Wednesday 23 August: ‘Khiam became a symbol of resistance’
Standing on a hill above the village of Khiam in southern Lebanon lie the ruins of a prison used by the Israelis during the occupation to hold detainees - a place of torture and despair.
When the occupation came to an end in 2000 the locals did not wait for the Israelis to withdraw. They showed up in force and smashed their way through the gates as the guards fled down a cliff face to the rear of the compound.
The liberation of Khiam prison became a symbol of resistance and a museum of liberation. It had a visitors’ centre and a bookshop, and hosted regular events when former prisoners would meet with their families to remember fallen comrades.
The courtyard was home to several captured Israeli vehicles, which now lie in pieces strewn around the remnants of the buildings.
This was clearly a propaganda strike against the Lebanese. The locals insist that this location was of little strategic importance and occupied only by its caretaker during the war.
The rest of Khiam is typical of towns in the south. Residential buildings have been hit at random. Engineers are working around the clock to restore the power.
The only drinking water is from temporary tanks installed in the town centre. The locals are doing their best to clear out the ruined shops and clear the rubble that is everywhere.
Thursday 24 August: ‘The cost to the environment has been catastrophic’
The beach I am on would usually be packed at this time of year. The sand would be obscured by tens of thousands of sunbathers and local families.
Now the bars along the sea front are as deserted as the beach itself. It is closed to the public for reasons of safety. Only press and volunteer clear-up teams are allowed in.
Tourism was the fastest growing part of this little country’s economy. Unlike Israel there is no US money to plug the gap left in people’s livelihoods.
The damage to the income of the coastal towns and cities is high but the environmental damage is a catastrophe.
The stench here is unreal. Imagine being in a fishmongers that had been without power for a week.
Every day the volunteers clear the dead marine life from the shore. “In the first 12 days we cleaned 4,000 kilos of dead fish from here,” says Abdul, a local man whose usual job is to maintain the beach for holidaymakers.
How many more fish are rotting out to sea and depositing their toxins into the ecosystem is unclear. This pollution has been caused by refined petroleum which on the whole causes less damage than spills of crude oil.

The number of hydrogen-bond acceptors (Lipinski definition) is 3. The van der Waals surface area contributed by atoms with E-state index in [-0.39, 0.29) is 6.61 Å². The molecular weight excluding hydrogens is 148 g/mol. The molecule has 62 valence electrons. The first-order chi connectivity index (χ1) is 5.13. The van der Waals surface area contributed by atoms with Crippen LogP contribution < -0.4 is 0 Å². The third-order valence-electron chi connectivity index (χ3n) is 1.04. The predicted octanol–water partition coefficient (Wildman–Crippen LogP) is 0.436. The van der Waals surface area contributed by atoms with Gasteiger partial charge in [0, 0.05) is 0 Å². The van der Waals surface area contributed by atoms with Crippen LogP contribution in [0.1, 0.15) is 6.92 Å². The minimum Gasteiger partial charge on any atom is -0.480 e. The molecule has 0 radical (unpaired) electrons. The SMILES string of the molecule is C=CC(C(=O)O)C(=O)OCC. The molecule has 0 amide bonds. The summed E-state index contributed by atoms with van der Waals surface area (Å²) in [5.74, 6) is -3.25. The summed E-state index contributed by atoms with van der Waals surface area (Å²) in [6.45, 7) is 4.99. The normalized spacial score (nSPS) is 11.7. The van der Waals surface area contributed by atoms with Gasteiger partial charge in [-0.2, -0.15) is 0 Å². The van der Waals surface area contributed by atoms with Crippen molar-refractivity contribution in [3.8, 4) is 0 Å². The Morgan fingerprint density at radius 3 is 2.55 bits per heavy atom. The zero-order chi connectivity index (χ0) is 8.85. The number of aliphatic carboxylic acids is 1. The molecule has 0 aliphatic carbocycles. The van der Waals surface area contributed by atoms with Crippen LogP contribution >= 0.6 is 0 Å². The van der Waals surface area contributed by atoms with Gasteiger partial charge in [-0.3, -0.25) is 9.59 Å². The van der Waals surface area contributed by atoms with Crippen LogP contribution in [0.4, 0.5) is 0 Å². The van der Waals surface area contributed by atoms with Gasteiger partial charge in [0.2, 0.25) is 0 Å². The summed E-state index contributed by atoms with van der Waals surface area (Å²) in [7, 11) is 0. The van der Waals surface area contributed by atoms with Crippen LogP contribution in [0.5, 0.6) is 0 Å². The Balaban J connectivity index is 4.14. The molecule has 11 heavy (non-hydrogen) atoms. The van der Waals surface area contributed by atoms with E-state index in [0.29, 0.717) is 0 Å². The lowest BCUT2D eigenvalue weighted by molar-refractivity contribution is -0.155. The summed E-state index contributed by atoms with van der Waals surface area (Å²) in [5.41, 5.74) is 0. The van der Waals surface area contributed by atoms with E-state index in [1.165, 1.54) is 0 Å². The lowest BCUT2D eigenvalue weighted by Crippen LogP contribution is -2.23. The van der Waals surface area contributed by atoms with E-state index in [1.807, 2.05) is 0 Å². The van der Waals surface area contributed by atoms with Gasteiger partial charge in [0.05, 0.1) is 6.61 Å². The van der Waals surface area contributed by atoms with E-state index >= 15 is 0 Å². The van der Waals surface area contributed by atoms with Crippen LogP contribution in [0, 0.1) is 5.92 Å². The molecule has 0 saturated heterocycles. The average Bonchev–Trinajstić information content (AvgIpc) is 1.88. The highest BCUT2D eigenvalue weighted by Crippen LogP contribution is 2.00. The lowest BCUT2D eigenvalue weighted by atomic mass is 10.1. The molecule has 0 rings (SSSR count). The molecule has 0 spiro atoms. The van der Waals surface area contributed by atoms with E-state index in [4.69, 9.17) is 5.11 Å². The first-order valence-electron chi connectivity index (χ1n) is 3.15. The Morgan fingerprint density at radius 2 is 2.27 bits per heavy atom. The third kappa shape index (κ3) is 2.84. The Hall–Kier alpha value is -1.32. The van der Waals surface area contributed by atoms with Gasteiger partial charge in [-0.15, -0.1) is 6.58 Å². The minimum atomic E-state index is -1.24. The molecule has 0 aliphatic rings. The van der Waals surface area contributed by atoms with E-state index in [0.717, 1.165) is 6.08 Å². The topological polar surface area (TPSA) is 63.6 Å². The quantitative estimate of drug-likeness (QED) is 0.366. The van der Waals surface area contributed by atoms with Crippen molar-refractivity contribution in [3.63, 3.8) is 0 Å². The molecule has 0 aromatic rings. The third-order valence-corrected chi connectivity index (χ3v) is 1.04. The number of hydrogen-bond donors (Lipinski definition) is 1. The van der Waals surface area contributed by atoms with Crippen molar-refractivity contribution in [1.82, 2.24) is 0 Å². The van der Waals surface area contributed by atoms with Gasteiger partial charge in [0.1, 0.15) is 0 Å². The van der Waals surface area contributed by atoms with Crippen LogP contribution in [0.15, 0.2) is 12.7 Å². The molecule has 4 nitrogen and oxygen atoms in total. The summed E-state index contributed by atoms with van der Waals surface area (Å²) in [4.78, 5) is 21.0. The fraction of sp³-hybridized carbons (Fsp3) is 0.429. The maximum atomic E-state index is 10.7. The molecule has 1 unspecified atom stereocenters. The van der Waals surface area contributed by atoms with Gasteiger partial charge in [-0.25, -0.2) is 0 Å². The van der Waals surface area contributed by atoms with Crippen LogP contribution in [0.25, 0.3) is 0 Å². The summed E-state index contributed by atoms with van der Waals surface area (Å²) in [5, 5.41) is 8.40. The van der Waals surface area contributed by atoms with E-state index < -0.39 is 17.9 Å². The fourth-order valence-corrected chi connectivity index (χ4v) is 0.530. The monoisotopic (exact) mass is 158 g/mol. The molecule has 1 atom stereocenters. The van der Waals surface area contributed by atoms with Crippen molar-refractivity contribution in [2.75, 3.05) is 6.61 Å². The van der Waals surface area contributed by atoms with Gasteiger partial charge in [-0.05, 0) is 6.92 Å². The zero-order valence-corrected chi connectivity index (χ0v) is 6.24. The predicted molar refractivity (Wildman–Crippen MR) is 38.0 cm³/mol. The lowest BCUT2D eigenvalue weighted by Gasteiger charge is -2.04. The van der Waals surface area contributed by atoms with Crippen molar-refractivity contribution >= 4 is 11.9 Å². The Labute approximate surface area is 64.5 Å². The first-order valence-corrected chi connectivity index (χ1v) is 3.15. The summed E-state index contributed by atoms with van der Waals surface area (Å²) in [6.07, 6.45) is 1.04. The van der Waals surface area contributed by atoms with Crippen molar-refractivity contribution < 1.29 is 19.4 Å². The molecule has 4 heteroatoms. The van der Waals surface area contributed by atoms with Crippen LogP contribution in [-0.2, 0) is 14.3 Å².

I’m told this could have been ten times worse. Hard to imagine really.
Monday 28 August: ‘Kofi Annan is given the welcome he deserves’
Today the head of the United Nations (UN), Kofi Annan, went to Dahieh in south Beirut, an area that was bombed solidly for 33 days while the world’s leaders could not even call for an immediate ceasefire.
The feeling on the ground here is that it was the Israelis’ realisation they were in an unwinnable ground war that forced the ceasefire. The UN was, as usual, forced to tow the line of the US.
A fire engine sprays the ground due to be walked by Kofi Annan before he arrives. I find the sight of Beirut’s brave firefighters doing this quite offensive.
These were the men and women who gave their lives during the war. Their resources could never cope with the Israeli onslaught, yet they performed above and beyond the call of duty. Now they are told to lay down a watery carpet for the person who failed to protect them and their country.
A crowd has gathered around the cordoned area by the time the convoy arrives. Kofi Annan emerges from his limo with the Lebanese prime minister.
In a split second there is a deafening chorus of booing and hundreds of Hassan Nasrallah placards appear. The level of organisation in this area is awesome. The delegation is now surrounded by a backdrop of resistance banners and slogans. I can’t help thinking that this is not what the UN media team had in mind.